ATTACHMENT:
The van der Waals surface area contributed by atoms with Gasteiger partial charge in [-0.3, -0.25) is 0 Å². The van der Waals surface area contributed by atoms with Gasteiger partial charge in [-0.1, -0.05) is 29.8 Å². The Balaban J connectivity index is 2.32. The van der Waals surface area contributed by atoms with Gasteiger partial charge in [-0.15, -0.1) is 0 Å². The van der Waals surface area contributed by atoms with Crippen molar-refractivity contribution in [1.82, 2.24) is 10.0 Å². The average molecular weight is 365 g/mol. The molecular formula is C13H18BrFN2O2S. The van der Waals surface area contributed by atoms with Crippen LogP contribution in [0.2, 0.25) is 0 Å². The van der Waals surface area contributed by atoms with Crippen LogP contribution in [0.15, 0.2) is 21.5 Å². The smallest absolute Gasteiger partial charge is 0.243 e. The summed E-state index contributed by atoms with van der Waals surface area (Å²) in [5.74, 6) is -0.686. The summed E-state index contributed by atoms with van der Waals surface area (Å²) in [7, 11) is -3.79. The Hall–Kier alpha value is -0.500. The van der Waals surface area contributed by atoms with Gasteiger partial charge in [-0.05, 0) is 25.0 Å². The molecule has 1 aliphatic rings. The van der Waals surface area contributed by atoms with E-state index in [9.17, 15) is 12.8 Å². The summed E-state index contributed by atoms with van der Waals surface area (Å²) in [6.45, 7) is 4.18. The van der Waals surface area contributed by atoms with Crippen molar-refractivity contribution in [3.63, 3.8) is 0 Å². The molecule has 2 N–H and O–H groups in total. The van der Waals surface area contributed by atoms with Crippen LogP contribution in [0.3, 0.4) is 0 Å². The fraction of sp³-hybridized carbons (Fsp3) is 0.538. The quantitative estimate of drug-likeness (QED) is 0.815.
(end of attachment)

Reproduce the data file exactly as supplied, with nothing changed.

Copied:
The van der Waals surface area contributed by atoms with Gasteiger partial charge in [-0.3, -0.25) is 0 Å². The van der Waals surface area contributed by atoms with Gasteiger partial charge in [-0.1, -0.05) is 29.8 Å². The Balaban J connectivity index is 2.32. The van der Waals surface area contributed by atoms with Gasteiger partial charge in [-0.15, -0.1) is 0 Å². The van der Waals surface area contributed by atoms with Crippen molar-refractivity contribution in [1.82, 2.24) is 10.0 Å². The average molecular weight is 365 g/mol. The molecular formula is C13H18BrFN2O2S. The van der Waals surface area contributed by atoms with Crippen LogP contribution in [0.2, 0.25) is 0 Å². The van der Waals surface area contributed by atoms with Crippen LogP contribution in [0.15, 0.2) is 21.5 Å². The smallest absolute Gasteiger partial charge is 0.243 e. The summed E-state index contributed by atoms with van der Waals surface area (Å²) in [5.74, 6) is -0.686. The summed E-state index contributed by atoms with van der Waals surface area (Å²) in [7, 11) is -3.79. The Hall–Kier alpha value is -0.500. The van der Waals surface area contributed by atoms with Gasteiger partial charge in [-0.05, 0) is 25.0 Å². The molecule has 1 aliphatic rings. The van der Waals surface area contributed by atoms with E-state index in [9.17, 15) is 12.8 Å². The summed E-state index contributed by atoms with van der Waals surface area (Å²) in [6.45, 7) is 4.18. The van der Waals surface area contributed by atoms with Crippen molar-refractivity contribution in [3.63, 3.8) is 0 Å². The molecule has 2 N–H and O–H groups in total. The van der Waals surface area contributed by atoms with Crippen LogP contribution in [0.3, 0.4) is 0 Å². The fraction of sp³-hybridized carbons (Fsp3) is 0.538. The quantitative estimate of drug-likeness (QED) is 0.815.